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Questions About Divorce

Any divorce, regardless of whether there are children involved, is a painful ordeal. Discussing in great detail sensitive family issues such as infidelity, custody of children, division of assets and child support can be quite stressful. Even amicable divorces bring with them a certain level of stress because the decisions, involving child custody, visitation rights and property division, emotionally impact all involved.

In this difficult time, it is important to have an experienced divorce lawyer to ensure that you are treated fairly. Your divorce lawyer, in addition to being well versed in the law, should have experience in negotiating and trying cases. During the course of his 17 year career, Mel Coxwell has successfully negotiated the settlement of thousands of cases. When settlement was not possible, Mr. Coxwell aggressively represented his clients in trials in Federal District Courts, Circuit Courts, Chancery Courts, County Courts, Justice Courts and Municipal Courts throughout Mississippi. Mel Coxwell represents clients in divorce proceedings from all over Mississippi including Jackson, Madison, Ridgeland, Pearl and Brandon.

The following are just some of the questions we are asked most often:

How quickly can I obtain a divorce?

A divorce based on irreconcilable differences (no fault) can be granted sixty days after filing the complaint for divorce. Divorces based on fault grounds generally take much longer.

What is a temporary hearing?

If the parties are unable to agree on child custody, support, use and possession of the marital domicile, use and possession of automobiles, and payment of existing debts, the Court will hold a hearing to temporarily decide these issues until the case is concluded.

How will our property be divided?

Mississippi is an equitable distribution state. All property acquired during the course of the marriage is presumed to be marital property. Once the judge in your case has classified each asset and liability as marital or non-marital, the marital property will be divided equitably. Often this produces a 50-50 split between the parties, but equitable distribution does not require a 50-50 split. A judge's decision will be based on the unique facts of each case.

How are child custody issues decided?

The factors used by a Judge to award custody include, age, health and sex of the child, who was the child's primary caregiver prior to separation, parenting skills of parents, capacity to provide primary child care and employment responsibilities, physical and mental health of the parents, age of the parents, alcohol and drug use, emotional ties of parent and child, moral fitness, home, school and community record of child, preference of a child twelve years or older, stability of home and employment of each parent and any other relevant factors.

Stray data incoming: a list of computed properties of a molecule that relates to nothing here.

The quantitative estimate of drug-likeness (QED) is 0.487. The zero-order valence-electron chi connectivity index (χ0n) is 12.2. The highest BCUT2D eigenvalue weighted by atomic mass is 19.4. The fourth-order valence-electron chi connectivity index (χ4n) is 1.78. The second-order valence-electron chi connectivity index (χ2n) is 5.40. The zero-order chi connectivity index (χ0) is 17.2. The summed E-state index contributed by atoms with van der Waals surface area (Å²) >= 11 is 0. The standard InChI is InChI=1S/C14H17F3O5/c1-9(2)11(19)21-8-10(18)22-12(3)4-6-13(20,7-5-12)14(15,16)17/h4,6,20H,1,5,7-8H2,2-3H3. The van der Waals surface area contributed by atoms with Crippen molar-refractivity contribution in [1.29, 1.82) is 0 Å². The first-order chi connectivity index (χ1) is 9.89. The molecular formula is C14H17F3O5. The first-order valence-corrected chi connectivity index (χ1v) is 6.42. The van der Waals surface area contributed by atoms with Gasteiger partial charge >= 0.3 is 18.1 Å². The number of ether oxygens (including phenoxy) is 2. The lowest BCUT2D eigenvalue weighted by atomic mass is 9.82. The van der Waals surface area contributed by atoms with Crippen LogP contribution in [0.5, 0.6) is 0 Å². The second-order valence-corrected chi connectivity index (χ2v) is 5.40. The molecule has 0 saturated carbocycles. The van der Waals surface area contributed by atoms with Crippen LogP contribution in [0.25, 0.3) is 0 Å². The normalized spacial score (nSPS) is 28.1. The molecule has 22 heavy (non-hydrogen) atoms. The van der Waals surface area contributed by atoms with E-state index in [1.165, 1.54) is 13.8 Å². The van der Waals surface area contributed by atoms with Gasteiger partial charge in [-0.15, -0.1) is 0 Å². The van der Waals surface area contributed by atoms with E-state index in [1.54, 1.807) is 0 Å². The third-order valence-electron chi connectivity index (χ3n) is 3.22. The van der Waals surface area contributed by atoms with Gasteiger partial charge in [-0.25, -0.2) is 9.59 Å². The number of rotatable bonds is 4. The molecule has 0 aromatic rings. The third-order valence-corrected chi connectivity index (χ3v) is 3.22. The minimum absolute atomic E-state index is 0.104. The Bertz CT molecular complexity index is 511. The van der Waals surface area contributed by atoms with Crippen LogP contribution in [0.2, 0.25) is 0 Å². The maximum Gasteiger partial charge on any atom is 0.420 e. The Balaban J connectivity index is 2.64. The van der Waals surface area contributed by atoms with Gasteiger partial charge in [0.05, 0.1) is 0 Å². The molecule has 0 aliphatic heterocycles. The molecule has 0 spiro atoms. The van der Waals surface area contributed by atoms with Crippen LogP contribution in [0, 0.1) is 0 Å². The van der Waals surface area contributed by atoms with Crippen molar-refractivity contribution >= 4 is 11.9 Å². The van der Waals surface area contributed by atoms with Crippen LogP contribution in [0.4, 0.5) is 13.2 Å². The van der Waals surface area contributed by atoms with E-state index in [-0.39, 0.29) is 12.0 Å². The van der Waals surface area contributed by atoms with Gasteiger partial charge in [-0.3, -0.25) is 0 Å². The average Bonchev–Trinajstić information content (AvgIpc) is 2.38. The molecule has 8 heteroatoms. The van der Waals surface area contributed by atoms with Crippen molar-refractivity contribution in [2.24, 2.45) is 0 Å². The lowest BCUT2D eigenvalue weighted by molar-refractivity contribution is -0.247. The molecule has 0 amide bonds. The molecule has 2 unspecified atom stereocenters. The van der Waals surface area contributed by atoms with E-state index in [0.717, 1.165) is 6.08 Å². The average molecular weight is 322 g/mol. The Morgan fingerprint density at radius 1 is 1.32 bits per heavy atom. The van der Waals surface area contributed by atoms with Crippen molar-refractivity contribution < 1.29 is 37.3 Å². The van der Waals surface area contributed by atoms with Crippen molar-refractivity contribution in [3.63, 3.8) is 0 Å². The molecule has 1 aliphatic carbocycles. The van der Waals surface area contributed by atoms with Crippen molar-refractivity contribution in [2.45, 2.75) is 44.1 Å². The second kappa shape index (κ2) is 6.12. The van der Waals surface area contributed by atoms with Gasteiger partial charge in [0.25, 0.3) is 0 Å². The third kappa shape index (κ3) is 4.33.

What are the various types of custody?

A custody awards entails both legal and physical custody. Joint legal custody is typically awarded and gives both parents equal decision making authority regarding health, education and welfare. At the same time, one parent will be awarded the physical custody and the other parent will be awarded visitation. If the parents live in close proximity and can co-operate, it is possible for the judge to award joint physical custody.

Are my spouse's retirement benefits considered marital property?

Yes. However the valuation and division of retirement accounts depends on both state and federal law. Mr. Coxwell will explain Mississippi law to you while he works on your case.

What are the different types of divorce?

Each state varies on the types of divorces it grants and the components of those divorces. In Mississippi, there are three types (or reasons) for divorce:

  1. The first type is due to irreconcilable differences and is agreed upon by both spouses. In this type of divorce, no establishment of fault is required. The couple simply agrees that the marriage is irreparable and that divorce is the only option; it is also referred to as a "no-fault divorce." For this type of divorce to proceed, both parties must agree to all the terms set forth in the divorce settlement.
  2. The second type is irreconcilable differences but the parties do not agreeon all the terms. In this type of divorce, the disputed terms will be presented to a judge who will then make a binding decision regarding division of assets, child custody and visitation rights. Both parties must agree to submit the disputed terms to the judge.
  3. The third type of divorce is a "fault grounds divorce," in which one spouse sues the other for any of the following:
  • Adultery
  • Alcoholism
  • Drug use
  • Cruelty
  • Abandonment

In this type of divorce, a judge will oversee a trial, and the lawyer must prove the guilt of the accused spouse. If the couple does not settle on their own, the judge will decide the financial and custodial aspects of the divorce.

When choosing a divorce lawyer, it is so very important to choose one who will listen to you and make recommendations that will help you arrive at the best outcome possible. If you are contemplating divorce and you live in central Mississippi, please consider Jackson divorce lawyer, Mel Coxwell. If you would like to have your case heard, please contact the Law Offices of Mel Coxwell today to schedule your confidential consultation.